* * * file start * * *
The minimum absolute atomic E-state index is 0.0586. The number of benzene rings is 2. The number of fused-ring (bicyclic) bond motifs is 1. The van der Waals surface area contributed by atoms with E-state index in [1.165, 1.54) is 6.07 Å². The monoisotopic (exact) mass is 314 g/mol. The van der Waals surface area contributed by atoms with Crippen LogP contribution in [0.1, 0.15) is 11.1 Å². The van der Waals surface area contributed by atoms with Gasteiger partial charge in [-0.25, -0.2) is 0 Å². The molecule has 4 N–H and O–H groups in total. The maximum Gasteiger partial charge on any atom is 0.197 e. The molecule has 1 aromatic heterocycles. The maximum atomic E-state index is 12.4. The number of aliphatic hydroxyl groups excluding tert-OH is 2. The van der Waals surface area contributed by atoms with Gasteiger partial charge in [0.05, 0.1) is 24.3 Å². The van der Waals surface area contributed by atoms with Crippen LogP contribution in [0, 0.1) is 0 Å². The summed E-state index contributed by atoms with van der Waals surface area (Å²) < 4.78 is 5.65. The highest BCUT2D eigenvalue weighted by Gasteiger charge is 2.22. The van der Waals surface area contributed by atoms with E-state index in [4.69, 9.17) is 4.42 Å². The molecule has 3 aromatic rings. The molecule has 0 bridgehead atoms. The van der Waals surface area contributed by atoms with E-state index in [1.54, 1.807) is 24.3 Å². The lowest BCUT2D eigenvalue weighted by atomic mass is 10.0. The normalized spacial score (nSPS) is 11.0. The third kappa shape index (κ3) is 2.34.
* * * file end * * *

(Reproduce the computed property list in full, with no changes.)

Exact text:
The minimum absolute atomic E-state index is 0.0586. The number of benzene rings is 2. The number of fused-ring (bicyclic) bond motifs is 1. The van der Waals surface area contributed by atoms with E-state index in [1.165, 1.54) is 6.07 Å². The monoisotopic (exact) mass is 314 g/mol. The van der Waals surface area contributed by atoms with Crippen LogP contribution in [0.1, 0.15) is 11.1 Å². The van der Waals surface area contributed by atoms with Gasteiger partial charge in [-0.25, -0.2) is 0 Å². The molecule has 4 N–H and O–H groups in total. The maximum Gasteiger partial charge on any atom is 0.197 e. The molecule has 1 aromatic heterocycles. The maximum atomic E-state index is 12.4. The number of aliphatic hydroxyl groups excluding tert-OH is 2. The van der Waals surface area contributed by atoms with Gasteiger partial charge in [0.05, 0.1) is 24.3 Å². The van der Waals surface area contributed by atoms with Crippen LogP contribution in [0, 0.1) is 0 Å². The summed E-state index contributed by atoms with van der Waals surface area (Å²) < 4.78 is 5.65. The highest BCUT2D eigenvalue weighted by Gasteiger charge is 2.22. The van der Waals surface area contributed by atoms with E-state index in [4.69, 9.17) is 4.42 Å². The molecule has 3 aromatic rings. The molecule has 0 bridgehead atoms. The van der Waals surface area contributed by atoms with E-state index in [1.54, 1.807) is 24.3 Å². The lowest BCUT2D eigenvalue weighted by atomic mass is 10.0. The normalized spacial score (nSPS) is 11.0. The third kappa shape index (κ3) is 2.34.